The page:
A key city's voters find little to love
Marlborough sees candidates' limits
By Yvonne Abraham, Globe Staff, 10/21/2002
One in a series of occasional articles on voters' concerns in 2002.
MARLBOROUGH - It is a phrase no candidate wants to hear, but from Bumpy's cafe
to Delaney's tobacco store,
Marlborough residents are speaking it. Unable to work up much enthusiasm for
either the Republican or Democratic
candidate for governor, voters interviewed last week kept describing their picks
as ''the lesser of two evils.''
''Right now, it's an even race, as far as I'm concerned,'' said Eileen Graham,
40, a bank teller. ''You hear the slinging
back and forth and after a while, you tune it out - till it comes to the ballot,
and it comes down to the lesser of two
Conversations with two-dozen voters in this town of 36,000 last week yielded a
surprisingly large group who had not
yet committed to any candidate in the gubernatorial race. Voters found enough to
like or dislike in both Democrat
Shannon O'Brien and Republican Mitt Romney that, a few weeks before the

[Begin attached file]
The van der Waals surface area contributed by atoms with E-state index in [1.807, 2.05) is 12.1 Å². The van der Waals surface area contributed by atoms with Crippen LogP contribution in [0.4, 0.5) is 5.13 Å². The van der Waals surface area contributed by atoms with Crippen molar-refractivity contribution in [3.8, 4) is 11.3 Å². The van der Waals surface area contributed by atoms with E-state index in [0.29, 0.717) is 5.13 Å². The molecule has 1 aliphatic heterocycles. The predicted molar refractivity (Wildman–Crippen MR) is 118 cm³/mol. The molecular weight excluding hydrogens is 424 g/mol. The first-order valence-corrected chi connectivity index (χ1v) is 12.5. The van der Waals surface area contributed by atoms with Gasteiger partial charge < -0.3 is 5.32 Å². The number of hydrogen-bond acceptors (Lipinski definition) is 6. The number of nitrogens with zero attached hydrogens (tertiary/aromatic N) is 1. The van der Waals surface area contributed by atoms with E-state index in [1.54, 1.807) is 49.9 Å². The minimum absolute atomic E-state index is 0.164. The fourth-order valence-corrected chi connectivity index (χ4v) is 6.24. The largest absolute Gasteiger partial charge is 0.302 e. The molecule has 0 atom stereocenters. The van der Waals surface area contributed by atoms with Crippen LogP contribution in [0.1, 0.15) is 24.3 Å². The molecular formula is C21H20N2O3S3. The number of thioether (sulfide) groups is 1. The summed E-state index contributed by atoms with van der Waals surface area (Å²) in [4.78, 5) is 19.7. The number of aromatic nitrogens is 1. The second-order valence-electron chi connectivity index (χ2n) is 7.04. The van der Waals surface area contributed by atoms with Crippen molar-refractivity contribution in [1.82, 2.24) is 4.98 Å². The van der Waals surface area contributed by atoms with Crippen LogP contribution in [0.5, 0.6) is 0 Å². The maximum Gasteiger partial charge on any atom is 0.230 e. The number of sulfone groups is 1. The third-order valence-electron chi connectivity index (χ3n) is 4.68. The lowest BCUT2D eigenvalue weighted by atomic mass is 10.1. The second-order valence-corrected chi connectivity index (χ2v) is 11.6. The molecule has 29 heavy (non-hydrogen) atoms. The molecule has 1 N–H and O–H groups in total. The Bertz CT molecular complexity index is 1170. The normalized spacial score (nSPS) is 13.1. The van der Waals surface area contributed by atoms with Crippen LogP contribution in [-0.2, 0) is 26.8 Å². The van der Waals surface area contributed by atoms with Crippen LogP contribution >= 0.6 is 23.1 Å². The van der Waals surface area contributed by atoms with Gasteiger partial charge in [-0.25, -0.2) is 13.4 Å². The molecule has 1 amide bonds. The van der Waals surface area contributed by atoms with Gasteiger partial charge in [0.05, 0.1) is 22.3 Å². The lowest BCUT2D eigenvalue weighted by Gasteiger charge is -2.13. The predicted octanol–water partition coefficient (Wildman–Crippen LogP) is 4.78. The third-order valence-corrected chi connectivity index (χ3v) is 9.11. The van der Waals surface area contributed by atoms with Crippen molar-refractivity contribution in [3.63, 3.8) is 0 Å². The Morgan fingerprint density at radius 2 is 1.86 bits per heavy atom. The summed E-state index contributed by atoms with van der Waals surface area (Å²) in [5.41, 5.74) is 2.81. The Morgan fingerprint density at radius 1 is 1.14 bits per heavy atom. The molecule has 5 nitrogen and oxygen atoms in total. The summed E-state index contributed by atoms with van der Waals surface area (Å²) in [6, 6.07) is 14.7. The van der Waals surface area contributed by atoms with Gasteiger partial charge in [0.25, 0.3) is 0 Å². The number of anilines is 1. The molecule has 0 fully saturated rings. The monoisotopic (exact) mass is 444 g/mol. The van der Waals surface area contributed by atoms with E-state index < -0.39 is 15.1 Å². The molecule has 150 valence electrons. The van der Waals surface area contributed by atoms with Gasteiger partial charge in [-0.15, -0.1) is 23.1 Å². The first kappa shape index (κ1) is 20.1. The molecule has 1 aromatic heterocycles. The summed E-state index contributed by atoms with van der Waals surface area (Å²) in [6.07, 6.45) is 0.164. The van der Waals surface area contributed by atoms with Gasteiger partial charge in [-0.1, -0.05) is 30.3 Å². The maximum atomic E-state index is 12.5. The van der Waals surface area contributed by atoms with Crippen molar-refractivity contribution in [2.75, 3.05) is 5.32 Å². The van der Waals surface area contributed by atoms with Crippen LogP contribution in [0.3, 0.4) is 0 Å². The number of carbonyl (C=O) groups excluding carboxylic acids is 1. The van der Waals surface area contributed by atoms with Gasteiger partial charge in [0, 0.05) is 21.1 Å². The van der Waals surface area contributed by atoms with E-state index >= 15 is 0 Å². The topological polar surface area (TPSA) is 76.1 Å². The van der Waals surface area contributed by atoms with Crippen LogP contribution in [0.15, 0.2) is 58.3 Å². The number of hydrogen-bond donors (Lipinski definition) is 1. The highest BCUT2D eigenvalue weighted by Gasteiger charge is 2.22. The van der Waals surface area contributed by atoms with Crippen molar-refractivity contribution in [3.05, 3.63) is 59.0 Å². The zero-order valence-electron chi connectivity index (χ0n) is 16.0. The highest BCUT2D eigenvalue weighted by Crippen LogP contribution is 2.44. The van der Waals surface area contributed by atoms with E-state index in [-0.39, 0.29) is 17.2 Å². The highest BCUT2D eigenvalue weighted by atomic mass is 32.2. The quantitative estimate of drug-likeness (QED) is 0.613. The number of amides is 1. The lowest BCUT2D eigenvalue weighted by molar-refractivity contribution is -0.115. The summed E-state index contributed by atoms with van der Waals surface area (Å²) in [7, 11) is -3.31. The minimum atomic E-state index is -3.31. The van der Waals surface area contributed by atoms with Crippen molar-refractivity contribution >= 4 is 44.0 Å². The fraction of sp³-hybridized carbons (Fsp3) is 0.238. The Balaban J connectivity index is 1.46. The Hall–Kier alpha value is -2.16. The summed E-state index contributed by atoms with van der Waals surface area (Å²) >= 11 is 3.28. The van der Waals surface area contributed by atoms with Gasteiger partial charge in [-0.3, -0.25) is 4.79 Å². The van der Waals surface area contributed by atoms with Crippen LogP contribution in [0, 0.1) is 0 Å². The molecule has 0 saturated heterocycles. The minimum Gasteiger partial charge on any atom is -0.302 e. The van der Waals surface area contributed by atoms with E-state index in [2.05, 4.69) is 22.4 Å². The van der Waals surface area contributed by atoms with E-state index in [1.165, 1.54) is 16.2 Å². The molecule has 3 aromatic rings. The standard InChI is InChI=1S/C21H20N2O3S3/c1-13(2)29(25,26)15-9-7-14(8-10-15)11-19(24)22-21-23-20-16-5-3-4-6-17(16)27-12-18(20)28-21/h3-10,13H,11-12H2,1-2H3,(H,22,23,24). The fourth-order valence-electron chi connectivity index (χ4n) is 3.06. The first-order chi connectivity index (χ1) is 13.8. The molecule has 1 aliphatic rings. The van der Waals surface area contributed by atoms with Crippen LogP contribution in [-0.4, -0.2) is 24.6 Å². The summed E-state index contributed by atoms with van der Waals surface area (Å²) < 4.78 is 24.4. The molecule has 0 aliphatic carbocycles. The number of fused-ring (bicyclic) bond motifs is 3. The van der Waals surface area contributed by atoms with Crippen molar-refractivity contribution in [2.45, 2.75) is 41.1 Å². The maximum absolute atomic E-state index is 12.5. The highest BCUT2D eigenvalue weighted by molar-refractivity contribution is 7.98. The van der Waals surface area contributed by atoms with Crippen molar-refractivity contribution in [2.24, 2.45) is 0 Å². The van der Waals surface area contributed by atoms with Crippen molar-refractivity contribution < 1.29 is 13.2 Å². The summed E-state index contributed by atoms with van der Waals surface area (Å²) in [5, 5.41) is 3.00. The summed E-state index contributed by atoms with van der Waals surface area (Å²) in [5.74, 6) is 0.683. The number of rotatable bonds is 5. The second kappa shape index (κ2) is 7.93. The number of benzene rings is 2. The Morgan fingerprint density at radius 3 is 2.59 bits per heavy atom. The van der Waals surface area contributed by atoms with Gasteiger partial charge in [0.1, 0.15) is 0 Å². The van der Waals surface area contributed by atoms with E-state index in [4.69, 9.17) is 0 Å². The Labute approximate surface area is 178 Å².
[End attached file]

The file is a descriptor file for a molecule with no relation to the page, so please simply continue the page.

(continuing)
election, they were stumped.
And even among those who have made up their minds, neither candidate has sparked
much passion. The lively
political discussions - and arguments - that typically mark the few weeks before
a big election in this city are not
''It's weird,'' said Mayor William Mauro Jr. ''It's very dull. There's been
plenty of press on both of them, lots of ads on
TV, but it's very quiet on the street.''
It's not apathy, however. Many Marlborough residents have been paying attention
to the governor's race, catching at
least some of the three major debates televised so far. Many are ready with
strong opinions on the issues. But the
governor's race hasn't struck strong chords here, partly because some residents
see state government as remote from,
and relatively powerless to affect, their biggest concerns.
The voters of Marlborough, surrounded by high-tech and financial companies that
have laid off workers, know the
sting of the economic downturn firsthand and feel themselves at the mercy of